For the classrooms using floor model unit ventilators.0 1. during the cooling season Ez will have a value of 1.8 0.5 Ra cfm/ft2 0. the ventilation system was designed using the rates found in the 2006 IMC for each ventilation zone of the school.8 0. Standard 62.8 0. MN. and Houston.0 1.743.1-2004 involves several variables depending upon the zone. As the table indicates there are minimal energy savings (~1%) using Standard 62. Table 8 compares the electric and gas consumption of each system using eQuest for this same school located in Minneapolis.00 Houston.978.0 1. TX Gas ($) $ 3.0.8 0. Added together they total 14.92% Electric ($) $ 26.225 cfm.8 Total Heating Zone Ventilation Efficiency Ez 2006 IMC (Standard 62.60 $ 13.521 cfm of outdoor air for the school.12 0. Table 7 shows the school zone details.12 0.0 1. TX.0 1.8 0.8 1.Energy usage: school single zone rooftops and unit ventilators Minneapolis.0 0. In the heating mode.134.000 square foot elementary school building using a constant volume single zone system.04% .1-2004 ventilation rates.06 0. the zones containing rooftop units will use ceiling supply diffusers and return grills in the same manner as the office example. multi-use assembly room and other zones each have a dedicated rooftop unit. The offices.18 0. This is a 16% reduction in total outdoor air for the school compared to the 2006 IMC rates.12 0.0 0.925.8 1.8 0.0 0.847 $ 30.1-2004 $ 23. population density and zone outdoor air comparison using Standard 62.92 $ 3. Depending on the zone type. Designing the school using the VRP in Standard 62. Table 7: School building ventilation design resulting in a total system volume of 17.00 Total ($) $ 3.12 0.00 % Savings – 0.1-2004 and the 2006 IMC.525 % Savings – 1.8279. To avoid under-ventilating any particular zone. These values are shown in bold italic font in Table 7. the ventilation requirement is 15 cfm/person or 20 cfm/person.06 Pz people 30 35 35 100 40 30 30 20 30 30 40 700 Az ft2 1575 2500 2100 1575 1500 900 900 2700 900 900 1500 7200 Vbz cfm 58445 475 728 109545 580 408 408 262 408 408 580 5682 1.8 1. Therefore. As in the office building example.8 0. the larger value for the zone outdoor airflow between the heating and cooling mode should be used to size the ventilation system for that particular zone.12 0.8.741.0 0.School Building The second example is a 24.1-1989) Zone Zone Outdoor Outdoor Air Outdoor Airflow Airflow Voz cfm cfm/per 20 15 20 15 15 15 15 20 15 15 15 15 cfm 600 525 700 1500 600 450 450 400 450 450 600 10500 17225 729 594 910 1368 580 408 408 725 510 510 262 328 408 408 580 510 510 725 5682 7103 14521* Table 8 .00 Gas ($) $ 14. Ez will have a value of 0. the classrooms will have an Ez of 1.868.0 1.00 $ 37.18 0.1-2004 Cooling Ventilation Zone People Area Zone Zone Zone Floor Breathing Zone Outdoor Air Outdoor Air Ventilation Population Area Outdoor Airflow Rate Rate Efficiency Rp cfm/per Wood/Metal Shop Library Laboratory Music Room East Classroom #3 East Classroom #2 East Classroom #1 South Offices West Classroom #1 West Classroom #2 West Classroom #3 Multi-Use Asssembly Total Intake Air * 16% reduction 10 5 10 10 10 10 10 5 10 10 10 7. The classrooms each have a floor-mounted unit ventilator.58 Total ($) $ 30.12 0.06 0.781. For example.12 0.8 1.537. In the heating mode Ez will have a value of 0.791. MN Electric ($) IMC Std 62.0 1.00 $ 26.8 in the cooling mode due to the short cycling of cool dense air.00 $ 24.0 due to the warm air rising in the space and the cooler return air entering at the base of the unit.0 Ez Zone Outdoor Airflow Voz cfm 584 475 728 1095 0.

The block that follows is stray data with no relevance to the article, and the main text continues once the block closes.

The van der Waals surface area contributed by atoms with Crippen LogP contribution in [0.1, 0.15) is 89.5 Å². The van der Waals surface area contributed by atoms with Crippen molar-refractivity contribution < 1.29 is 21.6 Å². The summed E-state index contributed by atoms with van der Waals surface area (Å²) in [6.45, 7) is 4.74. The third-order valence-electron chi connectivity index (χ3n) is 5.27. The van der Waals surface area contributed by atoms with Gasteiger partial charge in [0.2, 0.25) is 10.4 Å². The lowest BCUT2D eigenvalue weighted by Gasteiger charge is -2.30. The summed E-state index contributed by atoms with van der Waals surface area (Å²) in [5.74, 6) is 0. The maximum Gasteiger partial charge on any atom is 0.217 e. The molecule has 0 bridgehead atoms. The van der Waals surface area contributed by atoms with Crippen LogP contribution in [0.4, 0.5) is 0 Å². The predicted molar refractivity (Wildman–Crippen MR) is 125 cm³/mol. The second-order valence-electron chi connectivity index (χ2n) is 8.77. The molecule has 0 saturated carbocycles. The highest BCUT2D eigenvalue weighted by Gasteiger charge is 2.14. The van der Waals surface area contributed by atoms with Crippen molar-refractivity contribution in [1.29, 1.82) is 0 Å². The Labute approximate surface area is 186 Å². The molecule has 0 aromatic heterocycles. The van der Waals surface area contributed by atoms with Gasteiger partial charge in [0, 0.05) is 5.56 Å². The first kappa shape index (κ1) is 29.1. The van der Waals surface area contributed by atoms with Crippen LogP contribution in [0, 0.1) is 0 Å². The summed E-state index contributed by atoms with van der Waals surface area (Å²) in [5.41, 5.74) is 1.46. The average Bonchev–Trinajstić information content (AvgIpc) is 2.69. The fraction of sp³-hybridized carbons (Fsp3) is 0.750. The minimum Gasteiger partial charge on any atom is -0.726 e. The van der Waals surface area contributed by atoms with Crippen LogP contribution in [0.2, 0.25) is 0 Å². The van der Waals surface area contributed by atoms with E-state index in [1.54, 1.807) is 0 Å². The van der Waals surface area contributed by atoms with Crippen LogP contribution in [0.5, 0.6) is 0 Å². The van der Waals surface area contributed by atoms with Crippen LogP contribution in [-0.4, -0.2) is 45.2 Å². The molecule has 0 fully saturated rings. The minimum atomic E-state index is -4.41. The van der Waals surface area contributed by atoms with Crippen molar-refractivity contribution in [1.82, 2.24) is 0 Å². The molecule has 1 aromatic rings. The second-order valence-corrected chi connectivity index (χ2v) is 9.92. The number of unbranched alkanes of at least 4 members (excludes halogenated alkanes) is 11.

1-2004.1-2007.1-2004 ventilation rates versus the cfm/person rate used in the 2006 IMC. etc. Further analysis would need to be performed to demonstrate the impact on 100% outdoor air systems and multiple-zone systems.1-2004 cfm/person 24 16 26 13 18 17 17 16 17 17 18 10 IMC cfm/person 20 15 20 15 15 15 15 20 15 15 15 15 total building cfm results from the lower cfm/person in the offices and multi-use assembly room/auditorium.Table 9: Ventilation air for school zones compared VRP versus IMC in cfm/person.org. ANSI/ASHRAE 62. Table 9 shows the cfm per person using Standard 62. To purchase a copy of ANSI/ASHRAE Standard 62. d. This increased ventilation will improve the classroom indoor air quality and the learning environment for the students. Standard 62. f. The ventilation rate procedure also allows designers to properly ventilate for pollutant sources from the building and the building’s occupants while taking into account system efficiencies for different ventilation systems such as single-zone. Ventilation Zone Wood/Metal Shop Library Laboratory Music Room East Classroom #3 East Classroom #2 East Classroom #1 South Offices West Classroom #1 West Classroom #2 West Classroom #3 Multi-Use Asssembly 62. the designer can investigate using smaller equipment sizes to reduce installed costs.1-2004 and Addenda a.1-2004 is that classrooms will receive more ventilation to provide a better learning environment without raising the operating or installed cost expenses for the school building. there is an important benefit to using Standard 62. This article only analyzed the effect of Standard 62.1-2007 Since the ICC has adopted the minimum ventilation rates and the Conclusion The minimum ventilation rates in the breathing zone and the ventilation rate procedure from ANSI/ASHRAE 62.1-2004 ventilation rates.1-2004 into the IMC. indoor air quality and first/installed costs. e. The reduction in the Installed Cost Savings The analysis performed in this article is solely focused on energy savings and improved indoor air quality. Further analysis would need to be performed in order to validate these potential savings. However. c. and h to 62. It appears that the largest savings will result from systems that are built-to-order and systems that can save material costs with smaller duct sizes. g. ventilation rate procedure found in ANSI/ASHRAE Standard 62. 100% outdoor air and multiple-zone systems.1-2007 incorporates 62. For these zones. b.ashrae. . The net result of designing a school ventilation system using 62. The amount of fresh outdoor air being brought into the classroom has clearly been increased over the 2006 IMC rates. The decrease in minimum ventilation rates may result in first cost and installed cost savings due to smaller equipment sizes. smaller duct sizes. ASHRAE has published the ANSI/ASHRAE Standard 62.1-2004 can have a positive impact on energy savings.1-2007 go to www.1-2004 rates for singlezone systems.

©2008 McQuay International . For comments or suggestions. or to speak with your local representative. Editor McQuay International 13600 Industrial Park Boulevard Minneapolis.com. call (800) 432-1342. experienced professional service. but they are not a substitute for trained.sackrison@mcquay.com For more information on McQuay products and services. The reader must satisfy him/herself regarding the applicability of any article and seek professional evaluation of all materials. or visit our web page at www. McQuay disclaims any responsibility for actions based on this document. please call or write: Chris Sackrison. Individual applications and site variations can significantly affect the results and effectiveness of any information.The data and suggestions in this document are believed current and accurate at the time of publication. MN 55441 Phone: (763) 553-5419 E-mail: chris.mcquay.